While executors should always act in the interest of the estate and beneficiaries, it is not always the case. Some executors may seek to benefit themselves from the estate of the deceased, all at the expense of the heirs who may end up losing a lot. If this happens, you need to raise the alarm as a beneficiary before it is too late to save the situation.
An executor holds a position of trust that is legally recognized, and they are supposed to act in a certain way. They owe you a fiduciary duty when handling the estate’s assets and if they breach that duty, you may hold them accountable for their actions.
Possible scenarios of executor misconduct
Since the executor controls the estate accounts for the probate’s whole duration, they may:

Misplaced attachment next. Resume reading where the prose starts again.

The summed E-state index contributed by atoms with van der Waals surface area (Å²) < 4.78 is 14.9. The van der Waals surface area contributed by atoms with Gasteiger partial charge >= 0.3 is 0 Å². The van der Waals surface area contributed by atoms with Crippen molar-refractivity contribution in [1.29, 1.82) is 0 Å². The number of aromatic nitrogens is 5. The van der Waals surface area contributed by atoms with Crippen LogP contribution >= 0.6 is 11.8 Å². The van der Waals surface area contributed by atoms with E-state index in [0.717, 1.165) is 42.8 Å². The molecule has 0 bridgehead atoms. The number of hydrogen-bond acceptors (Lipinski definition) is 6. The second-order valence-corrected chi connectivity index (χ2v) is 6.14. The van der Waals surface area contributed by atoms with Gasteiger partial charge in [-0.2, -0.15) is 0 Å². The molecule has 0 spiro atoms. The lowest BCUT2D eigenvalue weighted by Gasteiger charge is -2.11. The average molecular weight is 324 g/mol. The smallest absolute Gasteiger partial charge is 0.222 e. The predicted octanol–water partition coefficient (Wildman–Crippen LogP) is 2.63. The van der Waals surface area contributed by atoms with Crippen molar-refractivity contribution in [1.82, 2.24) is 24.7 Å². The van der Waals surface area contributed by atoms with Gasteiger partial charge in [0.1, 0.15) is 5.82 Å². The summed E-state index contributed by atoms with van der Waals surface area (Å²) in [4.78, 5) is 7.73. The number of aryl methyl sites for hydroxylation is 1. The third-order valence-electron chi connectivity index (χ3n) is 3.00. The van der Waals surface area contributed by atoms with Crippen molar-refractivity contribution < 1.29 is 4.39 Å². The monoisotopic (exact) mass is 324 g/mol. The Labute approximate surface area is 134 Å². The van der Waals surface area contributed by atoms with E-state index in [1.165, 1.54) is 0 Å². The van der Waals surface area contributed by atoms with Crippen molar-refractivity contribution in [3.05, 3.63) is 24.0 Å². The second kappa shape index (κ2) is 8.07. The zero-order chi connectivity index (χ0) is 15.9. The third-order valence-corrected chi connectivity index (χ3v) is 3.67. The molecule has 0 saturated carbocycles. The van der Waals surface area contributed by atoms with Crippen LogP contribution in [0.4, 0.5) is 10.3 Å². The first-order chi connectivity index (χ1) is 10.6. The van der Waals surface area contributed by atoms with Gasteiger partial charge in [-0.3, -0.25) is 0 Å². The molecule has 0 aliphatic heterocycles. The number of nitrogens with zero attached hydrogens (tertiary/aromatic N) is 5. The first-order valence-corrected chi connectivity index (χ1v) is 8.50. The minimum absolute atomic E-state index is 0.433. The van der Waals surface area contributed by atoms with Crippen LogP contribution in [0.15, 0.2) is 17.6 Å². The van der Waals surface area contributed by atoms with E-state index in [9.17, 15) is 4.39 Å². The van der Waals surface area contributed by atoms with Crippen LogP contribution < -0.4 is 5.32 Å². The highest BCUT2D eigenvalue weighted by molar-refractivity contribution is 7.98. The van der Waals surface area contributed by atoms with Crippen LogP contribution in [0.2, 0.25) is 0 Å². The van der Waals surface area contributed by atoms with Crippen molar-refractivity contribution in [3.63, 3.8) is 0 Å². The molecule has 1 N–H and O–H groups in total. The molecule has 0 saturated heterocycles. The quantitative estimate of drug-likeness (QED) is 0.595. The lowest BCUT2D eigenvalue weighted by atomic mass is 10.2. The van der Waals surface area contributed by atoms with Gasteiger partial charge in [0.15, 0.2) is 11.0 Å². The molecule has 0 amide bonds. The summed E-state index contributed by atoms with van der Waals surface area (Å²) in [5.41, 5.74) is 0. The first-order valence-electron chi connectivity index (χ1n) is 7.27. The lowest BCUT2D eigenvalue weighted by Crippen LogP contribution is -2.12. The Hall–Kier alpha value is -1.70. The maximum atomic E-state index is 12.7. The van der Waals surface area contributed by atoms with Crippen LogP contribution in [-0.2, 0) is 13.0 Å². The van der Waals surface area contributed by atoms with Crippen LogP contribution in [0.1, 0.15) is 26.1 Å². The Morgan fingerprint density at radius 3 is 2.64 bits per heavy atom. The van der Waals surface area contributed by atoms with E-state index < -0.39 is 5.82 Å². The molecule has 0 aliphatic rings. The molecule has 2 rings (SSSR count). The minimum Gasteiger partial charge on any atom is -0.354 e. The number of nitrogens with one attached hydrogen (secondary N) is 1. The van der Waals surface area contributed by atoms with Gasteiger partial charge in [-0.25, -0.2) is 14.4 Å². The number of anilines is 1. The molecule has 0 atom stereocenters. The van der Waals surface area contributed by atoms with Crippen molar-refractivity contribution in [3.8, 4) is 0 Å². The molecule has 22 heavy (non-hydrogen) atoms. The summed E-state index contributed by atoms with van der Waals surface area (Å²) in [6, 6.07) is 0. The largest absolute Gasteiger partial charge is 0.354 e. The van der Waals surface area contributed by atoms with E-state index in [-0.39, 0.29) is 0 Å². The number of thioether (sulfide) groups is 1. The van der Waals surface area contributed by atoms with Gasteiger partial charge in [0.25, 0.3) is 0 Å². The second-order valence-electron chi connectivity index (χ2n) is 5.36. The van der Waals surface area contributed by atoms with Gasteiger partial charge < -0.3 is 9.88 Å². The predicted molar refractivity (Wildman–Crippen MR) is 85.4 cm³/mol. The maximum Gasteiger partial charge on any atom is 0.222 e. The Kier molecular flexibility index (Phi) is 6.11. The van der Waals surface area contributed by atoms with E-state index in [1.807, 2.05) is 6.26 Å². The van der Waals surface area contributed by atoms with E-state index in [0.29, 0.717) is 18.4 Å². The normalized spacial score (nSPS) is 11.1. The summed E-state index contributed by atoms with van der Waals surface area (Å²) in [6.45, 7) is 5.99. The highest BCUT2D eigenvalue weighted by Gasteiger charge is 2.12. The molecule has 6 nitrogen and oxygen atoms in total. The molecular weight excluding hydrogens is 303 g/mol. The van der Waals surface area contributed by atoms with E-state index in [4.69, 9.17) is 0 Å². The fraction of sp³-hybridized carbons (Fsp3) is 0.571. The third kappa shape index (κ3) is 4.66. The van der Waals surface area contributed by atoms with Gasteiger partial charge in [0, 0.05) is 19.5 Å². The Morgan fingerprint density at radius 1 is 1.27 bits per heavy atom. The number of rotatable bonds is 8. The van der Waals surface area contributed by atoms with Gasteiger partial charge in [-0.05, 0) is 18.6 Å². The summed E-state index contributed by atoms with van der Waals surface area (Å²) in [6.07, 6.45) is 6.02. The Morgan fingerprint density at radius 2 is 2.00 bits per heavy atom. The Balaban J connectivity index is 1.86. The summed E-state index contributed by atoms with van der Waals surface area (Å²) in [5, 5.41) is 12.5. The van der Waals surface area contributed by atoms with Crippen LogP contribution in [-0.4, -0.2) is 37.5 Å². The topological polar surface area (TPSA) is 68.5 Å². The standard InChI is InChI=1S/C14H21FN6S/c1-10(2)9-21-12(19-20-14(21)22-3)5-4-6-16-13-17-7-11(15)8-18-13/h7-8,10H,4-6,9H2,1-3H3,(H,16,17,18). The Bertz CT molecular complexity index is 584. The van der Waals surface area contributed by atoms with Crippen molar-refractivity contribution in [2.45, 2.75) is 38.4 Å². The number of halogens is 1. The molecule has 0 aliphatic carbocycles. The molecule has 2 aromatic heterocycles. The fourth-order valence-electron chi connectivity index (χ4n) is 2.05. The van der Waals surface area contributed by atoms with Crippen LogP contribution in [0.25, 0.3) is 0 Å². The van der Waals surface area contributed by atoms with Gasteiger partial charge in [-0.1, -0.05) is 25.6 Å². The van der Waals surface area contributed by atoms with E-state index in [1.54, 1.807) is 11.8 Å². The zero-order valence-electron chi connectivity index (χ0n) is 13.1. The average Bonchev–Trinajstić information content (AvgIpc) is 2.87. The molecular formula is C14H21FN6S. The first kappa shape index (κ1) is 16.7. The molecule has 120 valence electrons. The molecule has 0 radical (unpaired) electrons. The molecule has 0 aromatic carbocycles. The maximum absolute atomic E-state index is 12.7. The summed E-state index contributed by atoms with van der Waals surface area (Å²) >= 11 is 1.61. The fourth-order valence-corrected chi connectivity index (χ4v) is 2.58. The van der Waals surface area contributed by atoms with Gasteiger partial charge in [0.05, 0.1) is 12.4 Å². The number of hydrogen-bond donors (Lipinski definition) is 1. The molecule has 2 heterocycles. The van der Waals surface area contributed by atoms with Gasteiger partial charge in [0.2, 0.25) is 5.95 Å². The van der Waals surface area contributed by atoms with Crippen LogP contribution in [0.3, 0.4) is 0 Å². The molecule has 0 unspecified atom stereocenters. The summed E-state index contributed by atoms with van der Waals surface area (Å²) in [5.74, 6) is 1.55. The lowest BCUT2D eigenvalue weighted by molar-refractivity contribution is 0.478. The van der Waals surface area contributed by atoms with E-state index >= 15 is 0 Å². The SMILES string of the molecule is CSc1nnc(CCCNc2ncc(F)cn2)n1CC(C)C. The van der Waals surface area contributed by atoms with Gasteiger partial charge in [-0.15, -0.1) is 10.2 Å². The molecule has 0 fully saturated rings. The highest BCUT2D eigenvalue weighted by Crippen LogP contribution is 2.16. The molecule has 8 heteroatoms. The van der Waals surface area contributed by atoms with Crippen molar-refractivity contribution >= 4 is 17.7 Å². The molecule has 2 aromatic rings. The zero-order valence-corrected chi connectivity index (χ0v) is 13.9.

- Misappropriate funds through unnecessary expenses or by paying themselves excessive fees.
- Transfer property or assets from the estate to the executor’s names or other third parties.
- Fail in their duties such as paying creditors which may hurt the estate.
- Hold on to the estate even after debts have been cleared instead of dividing it among the beneficiaries.
Generally, anything the executor does that is not in the estate’s best interests may amount to executor misconduct.
Taking action against the executor
To protect yourself from a rogue executor, it is advisable to stay involved in the whole probate process. Get copies of estate documents beforehand and scrutinize the paper trail. Should you suspect something off with anything related to the estate, you can seek clarification from the executor.
If your executor is indeed stealing from or misappropriating the estate, you may need to involve the court overseeing the probate. The executor may end up being replaced from their role, and legal action taken to recover whatever they stole from the estate.